Friday, June 12, 2015

MOSCOW'S SUBWAY DOGS

Moscow, the capital of Russia, has 35,000 stray dogs. The élite of those homeless dogs are about 500 who live in the Moscow Metro, for whom the subway is their home.
Among those subway dogs are an ingenious 50 who have learned to ride the trains, commuting every day from quiet stations in the suburbs of Moscow where they spend the night, to downtown where it’s easier to get food.
subway dogs
Each morning, like clockwork, the dogs board the subway to begin their daily routine amidst the hustle and bustle of the city in search of food scraps.
subway dogs1
Then after a hard day scavenging and begging on the streets, they hop back on the train and return to the suburbs where they spend the night.
subway dogs2
Living in the subway is a survival tactic the Moscow stray dogs adopted. Experts who have studied them say the dogs have figured out how to use the city’s huge and complicated subway system, getting on and off at the stops they need. They recognize the desired station by smell, the train announcer’s voice, and by learning to judge with their innate biological clocks, the length of time on the train before it arrives at their desired station. The dogs even work together to make sure they get off at the right stop.A dog travels in comfort on a seat, seemingly ownerless, aboard a subway train in Moscow, Wednesday, Nov., 18, 2009. Stray dogs in Moscow are often seen using public transportation, and is largely tolerated by Moscow commuters. (AP Photo/Anna Shevelyova)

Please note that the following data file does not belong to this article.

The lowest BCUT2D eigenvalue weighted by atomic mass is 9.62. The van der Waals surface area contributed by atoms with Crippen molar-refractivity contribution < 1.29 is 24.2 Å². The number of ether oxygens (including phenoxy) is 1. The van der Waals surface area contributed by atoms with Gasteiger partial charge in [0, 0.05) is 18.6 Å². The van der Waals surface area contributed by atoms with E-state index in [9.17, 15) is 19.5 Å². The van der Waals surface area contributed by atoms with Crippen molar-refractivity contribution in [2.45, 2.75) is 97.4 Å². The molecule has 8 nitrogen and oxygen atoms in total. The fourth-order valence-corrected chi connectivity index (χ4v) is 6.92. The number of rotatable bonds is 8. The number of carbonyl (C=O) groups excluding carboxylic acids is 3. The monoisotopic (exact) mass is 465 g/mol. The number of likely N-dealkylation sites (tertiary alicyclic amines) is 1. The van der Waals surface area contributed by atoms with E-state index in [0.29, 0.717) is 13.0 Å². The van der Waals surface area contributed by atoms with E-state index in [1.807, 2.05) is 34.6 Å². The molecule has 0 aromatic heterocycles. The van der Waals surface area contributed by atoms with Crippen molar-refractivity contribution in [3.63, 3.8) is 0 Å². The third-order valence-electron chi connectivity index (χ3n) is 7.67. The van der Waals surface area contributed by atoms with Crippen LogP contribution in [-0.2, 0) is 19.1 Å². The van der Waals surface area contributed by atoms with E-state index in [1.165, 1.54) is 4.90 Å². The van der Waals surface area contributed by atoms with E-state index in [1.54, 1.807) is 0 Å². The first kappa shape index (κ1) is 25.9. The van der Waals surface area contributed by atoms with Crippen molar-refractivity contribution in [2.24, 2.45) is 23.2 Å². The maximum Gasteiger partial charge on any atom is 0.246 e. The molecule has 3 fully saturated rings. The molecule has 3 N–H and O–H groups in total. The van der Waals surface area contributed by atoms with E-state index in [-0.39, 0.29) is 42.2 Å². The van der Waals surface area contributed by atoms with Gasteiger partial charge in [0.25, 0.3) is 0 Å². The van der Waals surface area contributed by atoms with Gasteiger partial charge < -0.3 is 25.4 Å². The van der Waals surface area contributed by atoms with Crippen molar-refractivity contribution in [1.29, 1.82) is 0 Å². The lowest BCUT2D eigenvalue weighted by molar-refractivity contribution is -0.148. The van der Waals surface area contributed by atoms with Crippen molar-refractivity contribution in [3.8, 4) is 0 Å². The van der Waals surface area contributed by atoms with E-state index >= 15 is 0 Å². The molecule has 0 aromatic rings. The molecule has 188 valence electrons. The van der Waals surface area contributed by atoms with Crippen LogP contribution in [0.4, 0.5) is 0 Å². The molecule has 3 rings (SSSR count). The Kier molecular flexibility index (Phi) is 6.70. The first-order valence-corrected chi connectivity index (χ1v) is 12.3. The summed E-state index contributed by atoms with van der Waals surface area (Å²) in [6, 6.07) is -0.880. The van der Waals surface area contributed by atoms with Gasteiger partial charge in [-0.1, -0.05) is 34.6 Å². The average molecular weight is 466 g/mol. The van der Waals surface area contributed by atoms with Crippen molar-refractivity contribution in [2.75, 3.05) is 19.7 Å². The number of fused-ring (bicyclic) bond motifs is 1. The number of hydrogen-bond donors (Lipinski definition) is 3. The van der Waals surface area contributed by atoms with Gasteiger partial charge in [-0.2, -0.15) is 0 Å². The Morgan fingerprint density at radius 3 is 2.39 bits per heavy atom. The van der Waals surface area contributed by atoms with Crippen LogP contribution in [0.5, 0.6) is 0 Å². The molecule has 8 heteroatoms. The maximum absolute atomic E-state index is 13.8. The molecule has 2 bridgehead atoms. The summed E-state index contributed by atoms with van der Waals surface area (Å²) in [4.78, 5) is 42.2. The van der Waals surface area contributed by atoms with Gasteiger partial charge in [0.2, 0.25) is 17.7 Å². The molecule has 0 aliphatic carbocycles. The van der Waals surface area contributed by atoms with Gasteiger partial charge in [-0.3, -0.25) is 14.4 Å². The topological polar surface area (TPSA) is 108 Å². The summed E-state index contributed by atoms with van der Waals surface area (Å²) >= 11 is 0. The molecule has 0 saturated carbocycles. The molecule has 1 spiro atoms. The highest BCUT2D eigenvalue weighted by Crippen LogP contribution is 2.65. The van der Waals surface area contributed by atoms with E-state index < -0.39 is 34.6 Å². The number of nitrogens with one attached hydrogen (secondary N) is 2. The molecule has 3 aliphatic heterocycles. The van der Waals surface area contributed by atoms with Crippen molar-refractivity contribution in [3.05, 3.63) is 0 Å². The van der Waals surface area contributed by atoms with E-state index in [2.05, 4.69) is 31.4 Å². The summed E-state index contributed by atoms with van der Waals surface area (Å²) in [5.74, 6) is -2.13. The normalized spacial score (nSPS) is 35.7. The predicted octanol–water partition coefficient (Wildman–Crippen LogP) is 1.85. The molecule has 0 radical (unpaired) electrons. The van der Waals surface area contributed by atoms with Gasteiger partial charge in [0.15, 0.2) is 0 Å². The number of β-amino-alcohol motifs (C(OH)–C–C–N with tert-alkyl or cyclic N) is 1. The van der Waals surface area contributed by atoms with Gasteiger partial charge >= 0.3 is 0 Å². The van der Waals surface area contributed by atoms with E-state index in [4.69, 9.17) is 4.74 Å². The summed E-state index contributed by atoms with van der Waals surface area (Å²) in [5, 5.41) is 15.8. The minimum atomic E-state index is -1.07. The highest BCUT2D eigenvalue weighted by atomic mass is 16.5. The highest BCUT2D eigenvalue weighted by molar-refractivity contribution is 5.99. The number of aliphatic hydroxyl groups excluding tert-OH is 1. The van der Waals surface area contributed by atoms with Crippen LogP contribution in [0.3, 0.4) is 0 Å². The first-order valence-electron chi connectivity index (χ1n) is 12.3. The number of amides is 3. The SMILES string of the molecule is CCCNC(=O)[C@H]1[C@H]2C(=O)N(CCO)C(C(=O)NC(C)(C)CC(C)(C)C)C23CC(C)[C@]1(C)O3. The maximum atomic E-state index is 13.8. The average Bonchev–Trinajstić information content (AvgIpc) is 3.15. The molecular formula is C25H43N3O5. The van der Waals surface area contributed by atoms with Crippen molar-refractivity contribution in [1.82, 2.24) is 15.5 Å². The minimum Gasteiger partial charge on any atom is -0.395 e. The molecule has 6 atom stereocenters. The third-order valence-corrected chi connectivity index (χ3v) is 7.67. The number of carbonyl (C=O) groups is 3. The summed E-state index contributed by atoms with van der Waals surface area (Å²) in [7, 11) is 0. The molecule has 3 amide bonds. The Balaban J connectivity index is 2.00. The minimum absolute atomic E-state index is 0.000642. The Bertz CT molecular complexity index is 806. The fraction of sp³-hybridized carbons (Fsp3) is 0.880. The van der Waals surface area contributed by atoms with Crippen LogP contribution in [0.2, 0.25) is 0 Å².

Once in the city, the dogs have their own special ways of getting food. Some position themselves outside butcher shops and wait for dog lovers coming out of the shop to toss them a bone. Others have refined a technique of sneaking up behind people who are eating food and surprising them with a loud bark that (hopefully) startles the person into dropping whatever they’re eating. The dog then grabs the food and runs.
The dogs also don’t leave their waste products lying around where someone can step in them. Instead, they relieve themselves in out-of-the-way spots away from the main traffic areas.
Bereft of human owners and companions, the subway dogs of Moscow nevertheless have learned how to interact with and move among people in order to survive.

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